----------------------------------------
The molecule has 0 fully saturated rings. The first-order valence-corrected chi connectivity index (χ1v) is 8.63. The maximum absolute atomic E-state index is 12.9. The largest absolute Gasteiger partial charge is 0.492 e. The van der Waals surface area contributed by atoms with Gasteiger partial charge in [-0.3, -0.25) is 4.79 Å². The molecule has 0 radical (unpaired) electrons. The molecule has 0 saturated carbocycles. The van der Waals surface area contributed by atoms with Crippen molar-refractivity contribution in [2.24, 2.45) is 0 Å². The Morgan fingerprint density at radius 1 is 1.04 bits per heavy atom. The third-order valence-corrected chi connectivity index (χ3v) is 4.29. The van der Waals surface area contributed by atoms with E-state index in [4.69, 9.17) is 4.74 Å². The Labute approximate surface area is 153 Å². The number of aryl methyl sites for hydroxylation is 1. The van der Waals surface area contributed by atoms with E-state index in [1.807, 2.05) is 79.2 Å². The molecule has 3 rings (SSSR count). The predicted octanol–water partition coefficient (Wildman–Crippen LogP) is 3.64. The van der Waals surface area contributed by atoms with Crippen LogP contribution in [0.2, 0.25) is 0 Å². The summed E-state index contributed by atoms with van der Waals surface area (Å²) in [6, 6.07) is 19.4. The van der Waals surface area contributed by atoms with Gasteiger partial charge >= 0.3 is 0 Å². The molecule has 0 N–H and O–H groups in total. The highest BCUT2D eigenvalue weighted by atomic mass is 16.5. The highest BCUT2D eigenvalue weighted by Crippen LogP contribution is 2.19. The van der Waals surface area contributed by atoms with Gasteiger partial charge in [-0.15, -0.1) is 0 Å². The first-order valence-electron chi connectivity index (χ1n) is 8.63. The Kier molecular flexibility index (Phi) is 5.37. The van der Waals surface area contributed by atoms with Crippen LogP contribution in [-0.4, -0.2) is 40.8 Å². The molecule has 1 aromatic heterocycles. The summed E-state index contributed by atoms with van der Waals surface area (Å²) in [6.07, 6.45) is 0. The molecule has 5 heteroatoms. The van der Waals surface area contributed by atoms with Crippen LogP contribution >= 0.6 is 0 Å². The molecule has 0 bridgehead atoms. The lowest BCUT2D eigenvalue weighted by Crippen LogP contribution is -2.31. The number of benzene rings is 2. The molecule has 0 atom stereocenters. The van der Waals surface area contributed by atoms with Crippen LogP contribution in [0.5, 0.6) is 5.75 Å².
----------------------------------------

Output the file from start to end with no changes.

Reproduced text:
The molecule has 0 fully saturated rings. The first-order valence-corrected chi connectivity index (χ1v) is 8.63. The maximum absolute atomic E-state index is 12.9. The largest absolute Gasteiger partial charge is 0.492 e. The van der Waals surface area contributed by atoms with Gasteiger partial charge in [-0.3, -0.25) is 4.79 Å². The molecule has 0 radical (unpaired) electrons. The molecule has 0 saturated carbocycles. The van der Waals surface area contributed by atoms with Crippen molar-refractivity contribution in [2.24, 2.45) is 0 Å². The Morgan fingerprint density at radius 1 is 1.04 bits per heavy atom. The third-order valence-corrected chi connectivity index (χ3v) is 4.29. The van der Waals surface area contributed by atoms with E-state index in [4.69, 9.17) is 4.74 Å². The Labute approximate surface area is 153 Å². The number of aryl methyl sites for hydroxylation is 1. The van der Waals surface area contributed by atoms with E-state index in [1.807, 2.05) is 79.2 Å². The molecule has 3 rings (SSSR count). The predicted octanol–water partition coefficient (Wildman–Crippen LogP) is 3.64. The van der Waals surface area contributed by atoms with Crippen LogP contribution in [0.2, 0.25) is 0 Å². The summed E-state index contributed by atoms with van der Waals surface area (Å²) in [6, 6.07) is 19.4. The van der Waals surface area contributed by atoms with Gasteiger partial charge >= 0.3 is 0 Å². The molecule has 0 N–H and O–H groups in total. The highest BCUT2D eigenvalue weighted by atomic mass is 16.5. The highest BCUT2D eigenvalue weighted by Crippen LogP contribution is 2.19. The van der Waals surface area contributed by atoms with Gasteiger partial charge in [-0.15, -0.1) is 0 Å². The first-order valence-electron chi connectivity index (χ1n) is 8.63. The Kier molecular flexibility index (Phi) is 5.37. The van der Waals surface area contributed by atoms with Crippen LogP contribution in [-0.4, -0.2) is 40.8 Å². The molecule has 1 aromatic heterocycles. The summed E-state index contributed by atoms with van der Waals surface area (Å²) in [6.07, 6.45) is 0. The molecule has 5 heteroatoms. The van der Waals surface area contributed by atoms with Crippen LogP contribution >= 0.6 is 0 Å². The molecule has 0 bridgehead atoms. The lowest BCUT2D eigenvalue weighted by Crippen LogP contribution is -2.31. The number of benzene rings is 2. The molecule has 0 atom stereocenters. The van der Waals surface area contributed by atoms with Crippen LogP contribution in [0.5, 0.6) is 5.75 Å².